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Wednesday, 21 August 2019
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Raw materials & technologies, Technologies, Functional coatings

Carbon nanofibres convert cement into electrical conductor

Friday, 2 August 2013

New technology developed by researchers at the University of Alicante allows material to heat up or prevent formation of ice.

The new cementitious material incorporates carbon nanofibres

Source: Ingo Bartussek - Fotolia.com

The new cementitious material incorporates carbon nanofibres

Source: Ingo Bartussek - Fotolia.com

Researchers at the University of Alicante have developed a cementitious material incorporating carbon nanofibres in its composition, turning cement into a good conductor of electricity capable of performing functions beyond its usual structural function.

This new technology, developed and patented by the UA Civil Engineering Department's Research Group in Multifunctional Concrete Conductors, allows, among other functions, the material to heat up due to the passage of current.

Formation of ice on infrastructure can be prevented

"The technology allows buildings' premises to heat or prevents the formation of ice on infrastructure, such as highways, railways, roads, airstrips and other elements,” lecturer Pedro Garcés, head of research, explains. "To obtain a cementitious compound effective as the heating element, this should have a low resistivity. This is not achieved in conventional concrete because they are poor conductors of electricity. However, this can be achieved by the addition of conductive materials such as, for example, carbonaceous materials,” he adds.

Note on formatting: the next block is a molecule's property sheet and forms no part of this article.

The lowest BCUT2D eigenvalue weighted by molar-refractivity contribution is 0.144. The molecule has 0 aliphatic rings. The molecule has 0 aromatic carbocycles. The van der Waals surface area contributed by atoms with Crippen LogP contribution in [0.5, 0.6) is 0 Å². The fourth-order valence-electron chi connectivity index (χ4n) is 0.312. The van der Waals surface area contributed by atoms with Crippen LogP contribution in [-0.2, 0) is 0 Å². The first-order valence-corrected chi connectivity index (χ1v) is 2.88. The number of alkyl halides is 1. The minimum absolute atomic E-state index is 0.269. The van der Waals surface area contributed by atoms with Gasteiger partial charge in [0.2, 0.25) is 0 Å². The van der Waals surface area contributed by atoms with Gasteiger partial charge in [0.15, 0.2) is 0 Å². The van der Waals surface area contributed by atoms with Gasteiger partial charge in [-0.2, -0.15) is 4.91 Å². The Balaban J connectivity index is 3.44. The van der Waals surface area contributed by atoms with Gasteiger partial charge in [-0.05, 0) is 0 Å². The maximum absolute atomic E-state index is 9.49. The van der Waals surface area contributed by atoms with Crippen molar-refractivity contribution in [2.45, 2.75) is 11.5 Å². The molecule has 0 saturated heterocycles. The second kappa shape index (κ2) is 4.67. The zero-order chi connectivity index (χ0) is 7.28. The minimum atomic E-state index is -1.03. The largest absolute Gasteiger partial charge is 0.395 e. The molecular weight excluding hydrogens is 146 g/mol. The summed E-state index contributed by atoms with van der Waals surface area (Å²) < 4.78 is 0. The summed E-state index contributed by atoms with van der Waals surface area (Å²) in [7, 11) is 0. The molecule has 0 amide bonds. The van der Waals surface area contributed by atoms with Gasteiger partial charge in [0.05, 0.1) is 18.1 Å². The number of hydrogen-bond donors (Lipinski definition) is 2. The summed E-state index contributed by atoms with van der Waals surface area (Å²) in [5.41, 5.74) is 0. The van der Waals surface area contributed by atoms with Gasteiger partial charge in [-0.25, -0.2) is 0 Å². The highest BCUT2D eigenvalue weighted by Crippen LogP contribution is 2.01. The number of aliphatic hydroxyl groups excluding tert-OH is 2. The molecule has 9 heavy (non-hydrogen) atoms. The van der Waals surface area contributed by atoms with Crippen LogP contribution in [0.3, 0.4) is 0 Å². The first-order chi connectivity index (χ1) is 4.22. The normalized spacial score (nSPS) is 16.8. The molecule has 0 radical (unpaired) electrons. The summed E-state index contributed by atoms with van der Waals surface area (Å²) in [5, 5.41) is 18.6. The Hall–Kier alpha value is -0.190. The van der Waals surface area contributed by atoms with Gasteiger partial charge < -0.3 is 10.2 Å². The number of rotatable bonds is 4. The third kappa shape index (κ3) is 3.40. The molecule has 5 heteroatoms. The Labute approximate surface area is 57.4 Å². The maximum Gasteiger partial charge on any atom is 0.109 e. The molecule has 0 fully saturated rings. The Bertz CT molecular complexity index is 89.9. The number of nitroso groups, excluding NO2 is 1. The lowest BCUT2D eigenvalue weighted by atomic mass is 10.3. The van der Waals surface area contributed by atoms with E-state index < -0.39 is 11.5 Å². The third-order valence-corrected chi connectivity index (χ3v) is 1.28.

In this way, a new conductive compound with much more interesting properties is achieved since it keeps the structural properties of concrete and does not compromise the durability of the structures themselves.

Testing the technology in plasters with carbonaceous materials

This new product has a great versatility, since any existing structure or surface can be coated with it, keeping thermal control in it by applying continuous electric current.

At present, the research group has developed trials to test the technology in plasters with carbonaceous materials. These tests have given very satisfactory results, obtaining optimal properties of heating the material with minimum energy consumption.

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